Disclaimer: while Minaverse happenings typically may or may not allude to real events, the murder in this case is entirely fictional and owes more to Agatha Christie than anything that ever actually happened, as I hope will be apparent from the text.
Of course, I never intended to go near the blasted con in the first place. It was entirely Warr1or’s fault, as I’m sure you’ll agree when I explain. And I assure you that it is me, explaining that is, and that any “other” versions you may have heard are quite overblown and inaccurate. Honestly, the waters surrounding the whole matter have been so muddied that I wouldn’t even have ventured to put stylus to tablet if it weren’t for Charlotte’s reading public demanding a full and frank account. I suppose, after avidly consuming The Case of the Disappearing Nanny and the Strange Affair of the Million Sockpuppets, they’d become accustomed to her meticulous information-gathering methods and incisive analyses and felt entitled to know the full story of the affair at ConFanLitCon. And of course I was in the best position to know all of the sordid details. When Charlotte eventually IM’d me to say “Mina, old bean, you might as well go ahead and do one of your write-ups for the polloi,” or words to that effect, I thought that really there was no reason not to. Even if I’d retired the old pseud… but you can judge for yourself how well that went.
I had other issues on my mind the night all the troubles decided to kick off. Josh, as was his wont, was being… importunate.
He’d turned his intense gaze to full intensity and had trained it on me, stroking my right hand over the crowded tray of scones and jam, and smirking, no doubt in the full knowledge that in another second he’d have me agreeing to his scheme. In an attempt to break the tension I grabbed the nearest of the afternoon tea delicacies – it was a chocolate caramel – and attempted to gnaw on it in a nonchalant manner. The band played on, wildly and distractingly. I couldn’t for the life of me work out why Josh had decided to have this conversation here in the front row of a traditional music session in an Irish pub. We’d already been shushed twice by aggrieved world music appreciators.
“So,” Josh said meaningfully, leaning forward and showing off his new blond highlights to their best advantage. “Do we have a plan, then?”
“You’ll let me bury the corpse in your back yard?”
Thankfully, we were interrupted by the highly irritating chiming of my newish smartphone thingy. I was only partially conversant with its many features and couldn’t figure out how to silence it straight away, which garnered us some further “Shhh!”-ing and glares from the assembled. Fumbling with it, I rolled over to find myself tangled in the sheets. Extricating myself and the confounded phone, I noted the name “Warr1or” flashing on its screen, along with the time, which was 3:42 AM. Well, this was unlikely to be anything good.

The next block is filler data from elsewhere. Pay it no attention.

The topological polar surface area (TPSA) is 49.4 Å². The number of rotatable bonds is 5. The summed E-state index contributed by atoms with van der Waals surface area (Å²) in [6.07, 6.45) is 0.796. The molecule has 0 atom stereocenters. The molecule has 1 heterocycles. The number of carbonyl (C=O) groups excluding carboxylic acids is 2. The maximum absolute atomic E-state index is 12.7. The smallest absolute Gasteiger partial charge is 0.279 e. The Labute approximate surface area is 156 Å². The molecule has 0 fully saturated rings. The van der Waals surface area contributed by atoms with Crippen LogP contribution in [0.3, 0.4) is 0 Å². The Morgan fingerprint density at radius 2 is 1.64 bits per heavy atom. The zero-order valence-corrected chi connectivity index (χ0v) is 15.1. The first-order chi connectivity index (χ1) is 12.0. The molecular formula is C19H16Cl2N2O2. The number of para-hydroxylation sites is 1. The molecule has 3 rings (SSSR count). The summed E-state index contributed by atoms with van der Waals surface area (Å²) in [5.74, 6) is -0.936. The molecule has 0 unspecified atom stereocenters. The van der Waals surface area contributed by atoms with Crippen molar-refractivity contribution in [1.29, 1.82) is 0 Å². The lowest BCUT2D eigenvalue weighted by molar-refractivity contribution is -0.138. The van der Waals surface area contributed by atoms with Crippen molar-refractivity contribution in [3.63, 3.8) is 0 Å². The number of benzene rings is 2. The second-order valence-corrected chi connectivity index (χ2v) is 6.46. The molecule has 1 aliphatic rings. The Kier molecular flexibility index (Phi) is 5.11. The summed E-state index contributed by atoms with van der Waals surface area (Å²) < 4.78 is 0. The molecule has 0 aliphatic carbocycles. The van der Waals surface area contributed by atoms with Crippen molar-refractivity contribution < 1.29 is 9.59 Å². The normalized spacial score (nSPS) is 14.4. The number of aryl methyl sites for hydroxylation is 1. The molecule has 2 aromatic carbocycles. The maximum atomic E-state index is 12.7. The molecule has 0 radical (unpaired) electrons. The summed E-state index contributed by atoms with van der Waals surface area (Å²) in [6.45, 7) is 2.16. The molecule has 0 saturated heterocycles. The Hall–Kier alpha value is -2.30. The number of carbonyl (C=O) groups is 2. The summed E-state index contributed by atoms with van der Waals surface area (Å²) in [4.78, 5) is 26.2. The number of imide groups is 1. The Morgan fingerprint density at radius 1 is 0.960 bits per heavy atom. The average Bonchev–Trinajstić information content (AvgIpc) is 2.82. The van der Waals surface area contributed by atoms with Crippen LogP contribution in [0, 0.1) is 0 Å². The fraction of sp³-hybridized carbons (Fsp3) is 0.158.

Vainly hoping that Warr1or had merely found a new target in his ongoing crusade against fannish immorality, and for some reason had chosen to ring me, on the number he wasn’t technically supposed to have, in the middle of the night, instead of emailing like a sane person, I managed to answer the thing. Of course his anguished cry of “Mina!” disabused me of that notion straight away.
Quite a few people have asked me exactly what I was thinking, getting involved in the whole affair. This is the point in my tale that I’m not proud of, and so I’ll just run over it quickly, if you don’t mind. The fact that Warr1or was downstairs outside my apartment, and that he insisted on my leaving the house and getting in the truck without so much as stopping to put on proper clothes, should have been a clue as to how things were going to go. Really, I should have agreed to no such thing. I blame exhausted befuddlement, and a lingering if ridiculous feeling of relief at having had a narrow escape from Josh’s latest escapade. However, as we drove deeper, or perhaps “further” is the word I’m looking for, into the night, I began to have serious and profound misgivings.
My case of the old s. and p. m.’s was not assuaged by Warr1or’s refusal to tell me exactly what was going on. He did go so far as to disclose that it had to do with a notorious RPFiccer I’d lately had a run-in with, which was not good news, and ConFanLitCon, which was definitely bad news. But I’d already guessed that that that den of inanity must have had something to do with the present sitch; Warr1or and half of our mutual online acquaintance had upped sticks to the convention (if the term even applied; I wasn’t convinced) that very weekend. A hope briefly arose in me that Arc would appear once we got to the con and sort out, I mean help sort out, whatever the mess was, but I knew she wasn’t going to be there. Not that she’d told me where she’d disappeared off to; it just wasn’t ConFanLitCon. She was very definite on that point.
Speaking of points, I may unavoidably need to clarify one or two at this juncture. A year or two previously, the denizens of Fandom Gossip had been highly amused when one of their number unearthed a whole series of RPF imaginings written from “my” POV, supposedly to give the huddled fen an idea of what life as a BNF was “really” like. Highly fictionalised, of course; obviously written by someone with a serious case of addiction to Fandom Gossip and, more worryingly, access to certain friendslocked posts made by yours truly – among others. I’d skimmed a few and I won’t deny the RPFiccer had a talent for mimicry and a few amusing turns of phrase, but really, some people have a lot of cheek. (You’ll forgive me if I don’t mention her real name. I feel that it’s better even at this juncture not to give her more Google hits than is absolutely necessary; I’ll just call her That Author.) Of course, my loyal fans rode out and defended me to the hilt, while equally predictably, others took the opportunity to have a good laugh at my expense. At the time, though, I’d let it pass by without comment. Being a BNF of considerable stature, it wasn’t as though I was unused to being the subject of other people’s bizarre conjectures; there were all too many cringe-inducing examples archived online as proof, as That Author herself had gleefully pointed out, perhaps in an attempt to be meta. (Regrettably, some of my friends in the Tented Tartan had recently decided to honour me with a barrage of drabbles, featuring a series of increasingly unlikely and frenzied pairings between myself and a variety of gentlemen of textual origin and unmistakeable masculine credentials. “Astral Speed Dating” was what Mrs Sev. had called it; apparently they hadn’t yet given up hope of my coming in line with their het agenda.)